Nebbiolo makes wines which are arguably Italy’s premier reds, at least by the measure of the big prices they can fetch, and they now undoubtedly sit alongside France’s Burgundy, Rhone and Bordeaux as the world’s greatest and most sought-after. But Nebbiolo is a grape that is not supposed to convert into inexpensive or easy-drinking wine. It’s an Italian wine variety not many people had even heard of as little as 20 years ago and which, until recently, looked like it might not amount to anything when grown in Australia.
Early new-world attempts at making Nebbiolo, by California and Washington State winemakers, saw them describe this finicky, almost aloof grape as being “like Pinot Noir with ‘tude (attitude)”.
Nebbiolo shares with Pinot Noir a radiant personality: it can be alluring, mysterious and thrilling with a lithe style and an essential elegance, rather than chunk and grunt (as is more typical say, of Cabernet or Shiraz). Nebbiolo wines share with Pinot a similar, ultra-fine finish that tingles in the mouth, the uplifting and essential character of great wine.
And like Pinot, Nebb won’t grow just anywhere. What really sets Nebbiolo apart from Pinot Noir, though, is tannin. There’s no escaping those tannins.
Much as Burgundy has retained its primacy for Pinot Noir against all challengers, Nebbiolo’s heartland of Piedmont in the far north-west corner of Italy is still the place for the best wines. Most famous of these are the relatively small super-zones Barolo and Barbaresco, respectively just to the south and the north of the town of Alba, itself about an hour south of the regional capital Turin. The former is more diverse, but generally Barolo wines are weightier and more earthy with darker elements, while Barbaresco is more elegant, flowery, fruity and lively – and certainly a little less tannic. But in this neck of the woods, tannin levels are a relative thing!
In this area, too, are the next level of Nebbiolos, mostly appellated by their sub-regions, such as Langhe Nebbiolo or Nebbiolo d’Alba. These usually adjoin the zones of their senior siblings (Barolo and Barbaresco) and may also be drawn from their younger vines, or less favoured sites. Further to the north of this Langhe region – popularly referred to generically as Barolo – and into neighbouring Lombardy, there are pockets of very convincing Nebbiolo from areas like Gattinara, Lessona and Valtellina. Until fairly recently though, most of these wines were tough and needed some years to mellow and become approachable.
Whereas it was Kiwis and Californians who first developed economy versions of Pinot Noir with more juice and at least some of the thrill of Burgundy, the Piedmontese producers themselves began to realise that while their flagship Barolo and Barbaresco were getting recognition, they also needed economy versions.
Thankfully that means now for around $50 you can find excellent wines like Vietti’s ‘Perbacco’ Nebbiolo, perhaps the original of this accessible style, or the Nebbiolo ‘Santa Rosalia’ or lighter Langhe Nebbiolo from Brezza, a name very well-known by many Australian travellers to Barolo-land. Or there are wines drawn from Barolo pedigree like the Serralunga comune neighbours Massolino or Luigi Pira, or the Monforte comune producer Paolo Conterno, that give a peek at Barolo qualities. Even at around the $20 mark there are some really delicious, authentic and approachable Nebbiolo from the likes of Umberto Fiore, Giribaldi and Patrizi.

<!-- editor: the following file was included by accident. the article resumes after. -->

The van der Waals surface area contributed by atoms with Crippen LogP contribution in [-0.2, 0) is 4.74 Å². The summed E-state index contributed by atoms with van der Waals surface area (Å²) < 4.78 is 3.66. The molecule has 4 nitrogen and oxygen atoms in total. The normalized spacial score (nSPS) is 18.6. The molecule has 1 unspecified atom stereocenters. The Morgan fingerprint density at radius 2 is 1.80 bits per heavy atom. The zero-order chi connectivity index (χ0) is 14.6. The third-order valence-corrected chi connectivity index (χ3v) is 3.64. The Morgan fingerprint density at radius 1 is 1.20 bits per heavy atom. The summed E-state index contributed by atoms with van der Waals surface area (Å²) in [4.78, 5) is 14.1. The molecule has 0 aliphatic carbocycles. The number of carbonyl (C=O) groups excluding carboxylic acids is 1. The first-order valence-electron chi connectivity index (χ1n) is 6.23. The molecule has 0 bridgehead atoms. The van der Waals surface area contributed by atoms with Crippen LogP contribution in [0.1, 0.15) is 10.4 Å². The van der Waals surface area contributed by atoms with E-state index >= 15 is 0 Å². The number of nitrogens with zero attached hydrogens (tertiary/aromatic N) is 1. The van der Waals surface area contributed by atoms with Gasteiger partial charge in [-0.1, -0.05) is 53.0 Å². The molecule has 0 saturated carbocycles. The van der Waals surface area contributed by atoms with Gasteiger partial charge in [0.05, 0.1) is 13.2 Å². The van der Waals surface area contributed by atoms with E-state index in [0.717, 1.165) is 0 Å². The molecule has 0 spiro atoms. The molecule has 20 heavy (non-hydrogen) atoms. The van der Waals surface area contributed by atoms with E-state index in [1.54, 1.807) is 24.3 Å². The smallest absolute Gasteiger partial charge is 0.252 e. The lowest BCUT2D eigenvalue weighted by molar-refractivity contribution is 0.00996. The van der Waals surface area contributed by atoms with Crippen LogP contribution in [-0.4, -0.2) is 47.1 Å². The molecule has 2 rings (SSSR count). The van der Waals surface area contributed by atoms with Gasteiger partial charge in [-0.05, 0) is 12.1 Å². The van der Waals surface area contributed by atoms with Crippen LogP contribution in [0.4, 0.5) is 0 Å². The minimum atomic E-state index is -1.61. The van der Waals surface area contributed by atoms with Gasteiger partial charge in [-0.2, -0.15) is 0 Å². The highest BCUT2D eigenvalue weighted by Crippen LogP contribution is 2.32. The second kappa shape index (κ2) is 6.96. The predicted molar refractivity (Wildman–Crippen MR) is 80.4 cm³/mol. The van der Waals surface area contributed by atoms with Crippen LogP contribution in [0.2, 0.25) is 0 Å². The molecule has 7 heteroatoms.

In the meantime, and from what frankly looked like pretty inauspicious beginnings, a handful of Oz pioneers tackled Nebbiolo. There are now dozens more, with some 70 to 80 trying their hand at this latest and very challenging ‘Holy Grail’.
How are we doing? Very well actually, and for this long-time aficionado we are at the point that I happily pack a bottle or two of an Australian-made Nebbiolo – an Arrivo, an SC Pannell, a Longview, a Pizzini or a Giaconda, to name just a few convincing participants – into the suitcase when Italy-bound. Of course for now, my Italian hosts still prefer a bottle of Hill of Grace or an old Rutherglen Tokay, or even a bag of macadamias, as we’ll never be able to match their Baroli…
Which brings us to Club Nebb, the inaugural Nebbiolo festival at the National Wine Centre on Saturday, September 10. It’s time to get as many Nebbiolos together, from as many sources as possible, locally and from distant lands, and put them under one roof for a thumping big tasting.
The event has four segments: a general admission with walk-around tastings of at least 80 Nebbs presented by makers and distributors; a seminar program covering an historic tasting of the progression in wines made by Longview Vineyard near Macclesfield, a wide-ranging look at the ‘Faces of Nebbiolo’ with examples from around Australia, other New World wines and various north Italian zones, and a session which looks at the biggest names (the benchmarks) from Barolo and Barbaresco.
By walking through the door on the day, you gain automatic admission to Club Nebb. And if you’re not already a convert, you surely will leave one and understand the motto “Give me Nebbiolo – or give me a very good excuse!”
To find out more about Club Nebb or to book tickets, click here.
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